Multi-stakeholder processes towards establishing water management agencies in South Africa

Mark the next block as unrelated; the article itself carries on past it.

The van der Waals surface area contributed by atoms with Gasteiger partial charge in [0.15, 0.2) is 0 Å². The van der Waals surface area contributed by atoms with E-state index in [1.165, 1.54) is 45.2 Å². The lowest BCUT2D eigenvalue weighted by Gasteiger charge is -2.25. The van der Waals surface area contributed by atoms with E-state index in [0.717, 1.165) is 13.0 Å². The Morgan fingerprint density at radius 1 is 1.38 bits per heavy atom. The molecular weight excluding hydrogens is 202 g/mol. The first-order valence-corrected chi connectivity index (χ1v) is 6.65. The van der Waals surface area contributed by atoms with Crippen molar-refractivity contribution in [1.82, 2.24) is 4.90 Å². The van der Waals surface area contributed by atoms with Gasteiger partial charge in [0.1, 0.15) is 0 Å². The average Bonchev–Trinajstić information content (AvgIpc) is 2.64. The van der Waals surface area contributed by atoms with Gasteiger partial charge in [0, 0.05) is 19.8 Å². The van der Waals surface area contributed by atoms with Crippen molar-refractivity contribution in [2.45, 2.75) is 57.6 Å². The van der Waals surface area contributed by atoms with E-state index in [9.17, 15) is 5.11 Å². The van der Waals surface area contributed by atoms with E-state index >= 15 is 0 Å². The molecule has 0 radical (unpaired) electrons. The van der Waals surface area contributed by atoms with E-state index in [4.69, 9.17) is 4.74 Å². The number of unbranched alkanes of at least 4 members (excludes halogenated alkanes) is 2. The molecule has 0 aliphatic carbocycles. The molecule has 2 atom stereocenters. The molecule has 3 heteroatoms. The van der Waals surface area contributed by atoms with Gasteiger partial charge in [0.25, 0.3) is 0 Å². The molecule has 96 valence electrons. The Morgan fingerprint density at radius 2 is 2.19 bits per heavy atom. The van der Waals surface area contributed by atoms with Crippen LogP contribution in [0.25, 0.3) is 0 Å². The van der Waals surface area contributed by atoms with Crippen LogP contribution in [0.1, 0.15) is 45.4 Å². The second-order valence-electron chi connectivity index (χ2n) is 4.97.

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The multi-stakeholder approach reflects some of the most frequently and fervently debated issues in discussions on governance, democracy, equity and justice in recent years. The term multi-stakeholder is used to include all role-players, government institutions, stakeholders, clients, non-governmental organisations and community based organisations. It is generally accepted that sustainable development requires a process and ultimately consensus-building among all stakeholders as partners to build relationships and knowledge that will enable them to develop sustainable solutions to new challenges. It is against this background that the processes leading up to the establishment of new decentralised regional water management institutions in South Africa is described and analysed. The process in the Olifants-Doorn Water Management Area to draft the required proposal for the establishment of a catchment management agency is used as a case study (hereafter referred to as the Olifants-Doorn process). The authors argue that the Olifants-Doorn process up to the formal establishment of the Olifants-Doorn Catchment Management Agency (CMA) is a considerable success story evaluated against the principles of good governance. This is evaluated especially in terms of improving stakeholder equality through capacity building, Administratio Publica | Vol 17 No 1 January 2009 113 INTRODUCTION It is generally accepted that sustainable development requires a process and ultimately consensus-building among all stakeholders inclusive of all roleplayers, government institutions, stakeholders, clients, non-governmental organisations and community based organisations as partners who together define the problems, design possible solutions, collaborate to implement them, obtain specific products, and monitor and evaluate the outcome. Through such activities stakeholders can build relationships and knowledge that will enable them to develop sustainable solutions to new challenges (Hemmati 2002:40). In fact, the multi-stakeholder approach reflects some of the most frequently and fervently debated issues in discussions on governance, democracy, equity and justice in recent years. The aim of the research was to analyse the multi-stakeholder processes leading up to the emergence of new decentralised environmental governance systems for water resources management in South Africa utilising a ‘good governance’ perspective. For this purpose ‘public governance’ is defined as the way in which stakeholders interact with each other in order to influence the outcome of policies and ‘good governance’ as the implementation by multiple stakeholders of quality of life improvements through agreed principles and processes of working together (Governance International 2006). In this article the focus firstly fall on the philosophical and theoretical underpinnings of the emergence of new collaborative models for environmental governance through multi-stakeholder processes; secondly, the scene is set for discussing the particular case study of the Olifants-Doorn process which forms the focus of this article by contextualising the historical background, policy framework and institutional landscape for water resource management in South Africa; thirdly, the multi-stakeholder process leading towards the establishment of the Olifants-Doorn Catchment Management Agency will be described; and achieving representation, the exchange of information, time, human and financial resources committed to the process, and building consensus, while allowing the process to progress at its own pace. Although the enabling constitutional and sectoral policy frameworks facilitate good governance practices and behaviour, the key success factor was largely the professional commitment of the public administration technocrats who are responsible for activating, orchestrating and modulating the process.
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